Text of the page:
A song for patriots

One of the more disturbing recent developments in America is the toppling of statuary — i.e., the destruction of public art that celebrates our history and heroes.  It's a part of the left's ongoing War on the Past.

Given the new low to which some benighted Americans have sunk, with the government almost condoning the trashing of our history, it's heartening to see that our cousins across the pond are still proud of their heritage.

Men and women of America, I give you Hubert Parry's 1916 Anglican hymn "Jerusalem" (score).  King George V supposedly preferred this composition to "God Save the King."  In fact, there's been a move to adopt Parry's fine hymn as England's national anthem.  The text of "Jerusalem" is William Blake's moving poem "And did those feet in ancient time."

I've just come across several beautiful videos of "Jerusalem" that I'd like to share with you below.  Our first rendition is from the ending of a movie that all decent card-carrying members of the Anglosphere should already have screened.  (In case the embed below gets dropped someday, here's the permanent link):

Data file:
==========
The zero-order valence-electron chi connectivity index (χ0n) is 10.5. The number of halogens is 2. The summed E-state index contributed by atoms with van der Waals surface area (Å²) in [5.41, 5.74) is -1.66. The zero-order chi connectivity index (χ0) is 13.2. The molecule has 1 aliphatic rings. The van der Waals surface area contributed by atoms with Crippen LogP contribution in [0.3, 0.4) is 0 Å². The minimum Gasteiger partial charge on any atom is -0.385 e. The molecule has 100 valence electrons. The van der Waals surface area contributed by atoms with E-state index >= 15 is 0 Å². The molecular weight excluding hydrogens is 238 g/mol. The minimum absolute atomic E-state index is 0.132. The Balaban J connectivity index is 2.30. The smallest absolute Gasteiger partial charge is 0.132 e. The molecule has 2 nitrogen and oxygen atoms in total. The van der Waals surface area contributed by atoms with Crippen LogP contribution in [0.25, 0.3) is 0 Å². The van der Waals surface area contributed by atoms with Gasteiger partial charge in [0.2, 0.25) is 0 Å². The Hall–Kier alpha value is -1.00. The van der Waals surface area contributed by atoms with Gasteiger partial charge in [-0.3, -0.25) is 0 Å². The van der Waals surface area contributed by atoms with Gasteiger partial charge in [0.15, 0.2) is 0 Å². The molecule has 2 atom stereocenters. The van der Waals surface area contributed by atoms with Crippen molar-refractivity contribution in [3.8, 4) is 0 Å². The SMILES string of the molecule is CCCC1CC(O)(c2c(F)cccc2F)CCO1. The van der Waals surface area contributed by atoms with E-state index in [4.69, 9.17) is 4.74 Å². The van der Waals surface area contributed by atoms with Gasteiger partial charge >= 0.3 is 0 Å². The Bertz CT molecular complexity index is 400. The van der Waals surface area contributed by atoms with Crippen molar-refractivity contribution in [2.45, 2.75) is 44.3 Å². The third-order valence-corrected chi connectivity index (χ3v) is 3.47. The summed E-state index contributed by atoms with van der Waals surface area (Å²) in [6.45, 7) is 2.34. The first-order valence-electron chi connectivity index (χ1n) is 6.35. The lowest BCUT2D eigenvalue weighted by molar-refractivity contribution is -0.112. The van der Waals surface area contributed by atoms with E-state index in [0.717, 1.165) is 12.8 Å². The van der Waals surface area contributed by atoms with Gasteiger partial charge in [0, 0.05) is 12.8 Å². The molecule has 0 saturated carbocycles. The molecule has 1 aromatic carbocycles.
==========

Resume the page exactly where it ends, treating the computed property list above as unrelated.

Here's a rendition by the congregation of Blackburn Cathedral in Lancashire (again, here's the permalink).  One of the reasons to include this performance is the lovely descant that kicks in with "Oh clouds, unfold!  Bring me my chariot of fire!"

Our final rendering is a performance of Elgar's setting of the Parry hymn, and it's performed at Royal Albert Hall with the audience joining in, which is a tradition on the BBC's Last Night of the Proms (permalink):

I'd say these Brits love their country.  We could use more of that sentiment here in America, especially among our misguided young people.  Long live the Anglosphere!

Jon N. Hall of ULTRACON OPINION is a programmer from Kansas City.

Photo credit: YouTube screen grab.

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